Step 2
Be eloquent. To be a successful apologist it helps to personalize what you are talking about. Come up with great stories to tell, create a setting for the facts you are about to pass on. It doesn’t even need to relate to the topic at hand at all. All that matters it the story is full of truthiness and good morals. In fact if it is a really difficult topic to discuss, the more you can avoid actually talking about the specifics the better. This exposes the poor souls struggling with their testimony to more spirit which they really really need or they wouldn’t be questioning at all. Then if you have them on this spiritual high you can sorta just brush over the topic with an I-don’t-know-but-choose-to-believe type statement that will help them just shelve the topic and not ask about it anymore. In apologetics simple answers usually don’t work so don’t ever try using Occams razor as it might cut you. Also don’t feel a need to answer the questions the person asks since that is irrelevant when it comes to defending the faith.

Step 3
Deal with one issue at a time. Primarily you do this so that your answer in one case can’t be compared to your answer on another issue. For example if you are dealing with the fact that DNA evidence discounts the historicity of the Book of Mormon it is totally legit apologetics to find some data from 25,000 years ago that might support your ideas. You can see why it is very important however to avoid discussion of ideas such as the universal flood which if you think about it must have killed anyone from 25000 years ago. When saying the DNA question has been asked and answered there is no need to compare the answer to the fact that the story starts in 600 BC. If at all possible compartmentalize this information in your own head to the point that you can’t even discuss more than one issue at time. Feel free however to skip to a different issue of your choosing should you feel like you are losing ground in a debate though.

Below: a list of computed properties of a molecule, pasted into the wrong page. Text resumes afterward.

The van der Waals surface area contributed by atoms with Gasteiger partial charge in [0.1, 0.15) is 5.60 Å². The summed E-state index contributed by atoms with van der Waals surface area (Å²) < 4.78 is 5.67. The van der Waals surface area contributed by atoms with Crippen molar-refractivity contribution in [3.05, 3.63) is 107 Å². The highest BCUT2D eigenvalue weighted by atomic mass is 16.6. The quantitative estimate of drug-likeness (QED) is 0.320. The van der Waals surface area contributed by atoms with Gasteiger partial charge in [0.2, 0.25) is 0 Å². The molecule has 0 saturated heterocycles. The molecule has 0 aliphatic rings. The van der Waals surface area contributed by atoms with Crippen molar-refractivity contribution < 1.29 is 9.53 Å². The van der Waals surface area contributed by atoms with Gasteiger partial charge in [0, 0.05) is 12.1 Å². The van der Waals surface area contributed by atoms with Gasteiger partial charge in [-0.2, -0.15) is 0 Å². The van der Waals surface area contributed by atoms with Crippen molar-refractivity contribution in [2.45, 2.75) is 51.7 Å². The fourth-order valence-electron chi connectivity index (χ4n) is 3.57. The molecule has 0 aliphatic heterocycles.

Step 4
Remember how smart you are. If the person you are defending the church to just can’t see how your complex explanation works, its not your fault. Some people are just not able to understand the complexities of the situation and see the way the puzzle fits together. This is probably because they are sinners or are so past feeling that you can’t reach them. If you run into this type of person it is ok to insult their intelligence. After all they are nothing more than a servant of the devil since they are willing to even consider the possibility that these guys who claimed to talk to God might have been making it all up or possibly suffering from their own delusions.

Step 5
You might run into someone that knows the tricks of these apologetics and they can quote your own words back at you showing how your own answers are not internally consistent. These people are word twisters. Remember that you believe what you do no matter how illogic they make it seem. Rather than try to explain your own words and help them understand, refer to step 3.